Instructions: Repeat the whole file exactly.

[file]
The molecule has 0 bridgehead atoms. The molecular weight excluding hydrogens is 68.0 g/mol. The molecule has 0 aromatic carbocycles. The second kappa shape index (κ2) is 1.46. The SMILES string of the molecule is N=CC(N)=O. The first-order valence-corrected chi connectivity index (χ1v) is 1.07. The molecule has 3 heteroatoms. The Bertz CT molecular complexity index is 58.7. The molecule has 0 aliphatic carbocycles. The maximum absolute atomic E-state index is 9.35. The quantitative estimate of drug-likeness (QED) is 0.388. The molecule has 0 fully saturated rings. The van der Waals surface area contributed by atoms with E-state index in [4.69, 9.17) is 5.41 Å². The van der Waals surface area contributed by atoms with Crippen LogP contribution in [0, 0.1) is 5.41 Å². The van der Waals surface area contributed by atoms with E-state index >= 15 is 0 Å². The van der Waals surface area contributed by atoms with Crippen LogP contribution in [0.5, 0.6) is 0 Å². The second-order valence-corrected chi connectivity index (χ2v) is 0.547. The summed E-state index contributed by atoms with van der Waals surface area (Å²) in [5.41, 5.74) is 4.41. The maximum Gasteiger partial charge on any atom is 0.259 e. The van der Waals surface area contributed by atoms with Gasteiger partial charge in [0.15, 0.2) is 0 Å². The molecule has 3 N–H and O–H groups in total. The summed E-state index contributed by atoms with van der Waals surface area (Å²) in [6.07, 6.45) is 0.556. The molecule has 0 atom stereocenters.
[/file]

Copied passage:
The molecule has 0 bridgehead atoms. The molecular weight excluding hydrogens is 68.0 g/mol. The molecule has 0 aromatic carbocycles. The second kappa shape index (κ2) is 1.46. The SMILES string of the molecule is N=CC(N)=O. The first-order valence-corrected chi connectivity index (χ1v) is 1.07. The molecule has 3 heteroatoms. The Bertz CT molecular complexity index is 58.7. The molecule has 0 aliphatic carbocycles. The maximum absolute atomic E-state index is 9.35. The quantitative estimate of drug-likeness (QED) is 0.388. The molecule has 0 fully saturated rings. The van der Waals surface area contributed by atoms with E-state index in [4.69, 9.17) is 5.41 Å². The van der Waals surface area contributed by atoms with Crippen LogP contribution in [0, 0.1) is 5.41 Å². The van der Waals surface area contributed by atoms with E-state index >= 15 is 0 Å². The van der Waals surface area contributed by atoms with Crippen LogP contribution in [0.5, 0.6) is 0 Å². The second-order valence-corrected chi connectivity index (χ2v) is 0.547. The summed E-state index contributed by atoms with van der Waals surface area (Å²) in [5.41, 5.74) is 4.41. The maximum Gasteiger partial charge on any atom is 0.259 e. The van der Waals surface area contributed by atoms with Gasteiger partial charge in [0.15, 0.2) is 0 Å². The molecule has 3 N–H and O–H groups in total. The summed E-state index contributed by atoms with van der Waals surface area (Å²) in [6.07, 6.45) is 0.556. The molecule has 0 atom stereocenters.